January 2, 2017


Sid James (1913-1976) b. Newcastle, Natal, South Africa.

Sid James

Sidney James had the jovial face of a wrinkled prune which its owner once believed would inhibit his acting career. The opposite was probably true. James’ impish leer and dirty cackle revitalised many a feeble script. His characters were extrovert, uncomplicated, fastidiously working-class creations, as home-grown, one might suppose, as fish suppers and jellied eels.

Yet James was born Joel Solomon Cohen in Johannesburg, South Africa. Both of his parents were in music hall and much of his early life was spent on or backstage; he made his first stage appearance aged 10. During his formative years, Sid worked in the South African diamond industry as a cutter and polisher and was alleged to been an accomplished ladies’ hairdresser and to have supported his income as an amateur boxer in fairground sideshows. When WWII broke out in 1939, he joined a South African regiment of the British Army and soon became a producer in its entertainment unit. After the war, Sid bought a one way ticket to London with his demob money for him and his wife and moved to London, arriving on Christmas Day 1946. He broke into repertory work almost straight away and quickly made the move into films; frequently cast as a petty crook in second-feature crime-thrillers.

Thanks to quick acclimatisation, he was giv­ing full-blooded Cockney characterisations in films. In the Ealing Studios comedy The Lavender Hill Mob (1951), he was one of the lesser villains, a good-natured safecracker known as the Wandsworth Boy, recruited by Alec Guinness and Stanley Holloway to help with a cheeky bullion robbery. In Miss Robin Hood (1952), James was chauffeur to Margaret Rutherford, a pigeon loving do-gooder who persuades nervy magazine writer Richard Hearne to help her rake back a proportion of distillery tycoon James Robertson Justice‘s fortune, coined in the first place by swindling Miss Rutherford’s family out of top secret whisky formula.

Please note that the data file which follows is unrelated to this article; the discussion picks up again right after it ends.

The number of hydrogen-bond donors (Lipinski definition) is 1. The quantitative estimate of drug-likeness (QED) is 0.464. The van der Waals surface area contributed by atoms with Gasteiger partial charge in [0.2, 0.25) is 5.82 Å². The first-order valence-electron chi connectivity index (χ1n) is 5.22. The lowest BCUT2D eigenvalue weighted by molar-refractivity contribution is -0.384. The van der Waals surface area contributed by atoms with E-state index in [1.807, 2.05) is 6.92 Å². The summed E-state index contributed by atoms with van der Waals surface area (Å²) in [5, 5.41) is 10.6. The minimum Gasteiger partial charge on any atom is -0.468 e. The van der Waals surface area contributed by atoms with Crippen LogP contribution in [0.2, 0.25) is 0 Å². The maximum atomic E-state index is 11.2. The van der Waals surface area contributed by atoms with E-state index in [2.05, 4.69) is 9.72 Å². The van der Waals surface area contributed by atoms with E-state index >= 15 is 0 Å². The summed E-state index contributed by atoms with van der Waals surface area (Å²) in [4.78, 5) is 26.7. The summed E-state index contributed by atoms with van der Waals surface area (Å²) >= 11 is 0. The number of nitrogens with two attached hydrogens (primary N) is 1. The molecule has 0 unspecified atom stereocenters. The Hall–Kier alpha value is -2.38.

He was one of the opponents of The Titfield Thunderbolt (1953), a bulldozer driver who engages the old loco’s steam predecessor in a track-side rough-and tumble, and owned a racetrack snack bar in The Rainbow Jacket (1954), anxious to sell it at the right price. The Square Ring (1953) was a backstage drama that depicted one night in life of a group of boxers collecting their bruises in a small-time sports stadium. The Square Ring was a passably honest attempt to recreate changing room banter and one could almost smell the liniment. James was gangster Paul Douglas’ right-hand man in Joe Macbeth (1955). The familiar Shakespearean plot, reworked into a modern gangland setting, contained more novelty than entertainment value, and its stagey New York setting did not fool anyone.

Having been impressed by his role in the Lavender Hill Mob, in 1954 writers Galton and Simpson cast him in the popular BBC radio show Hancock’s Half Hour, and subsequently cast in the series when it transferred to television. James’ established character, an ambivalent work-shy rogue, provided the perfect counterpoint to Tony Hancock‘s peevish, pompous suburbanite. Hancock’s Half Hour proved to be immensely popular with the public and established James as a natural light comedian in his own right. The Hancock partnership had dissolved by 1960 due to Sid’s growing appeal and Tony Hancock’s fear they were being regarded as a double act.

From 1962 onwards, James was a regular member of the Carry On team and would become synonymous with the franchise. After many years as the ubiquitous supporting actor in film comedy, James was to become the beloved star. He appeared in 19 Carry On comedies, including such memorable roles as the taxi fleet proprietor Carry On Cabby (1963), Mark Antony in Carry On Cleo (1964), gun-toting outlaw Rumpo Kid in Carry On Cowboy (1965), governor Sir Sidney Ruff-Diamond in Carry On Up the Khyber (1968) and bed-hopping Henry VIII in Carry On Henry (1970). James suffered his first health scare in 1967, when he suffered a heart-attack just before Carry On Follow that Camel (1967) went into production. The Dick Turpin spoof, Carry On Dick (1974), was the last to feature Sid James.

James returned to TV situation comedy in the Galton and Simpson-scripted series Citizen James (1960-62), George and the Dragon, (1966-69) and the long-suffering Sid Abott in the plodding domestic comedy Bless This House (1971-76). In 1976, he fatally collapsed during the opening night performance of the stage comedy, "The Mating Season", at the Sunderland Empire.

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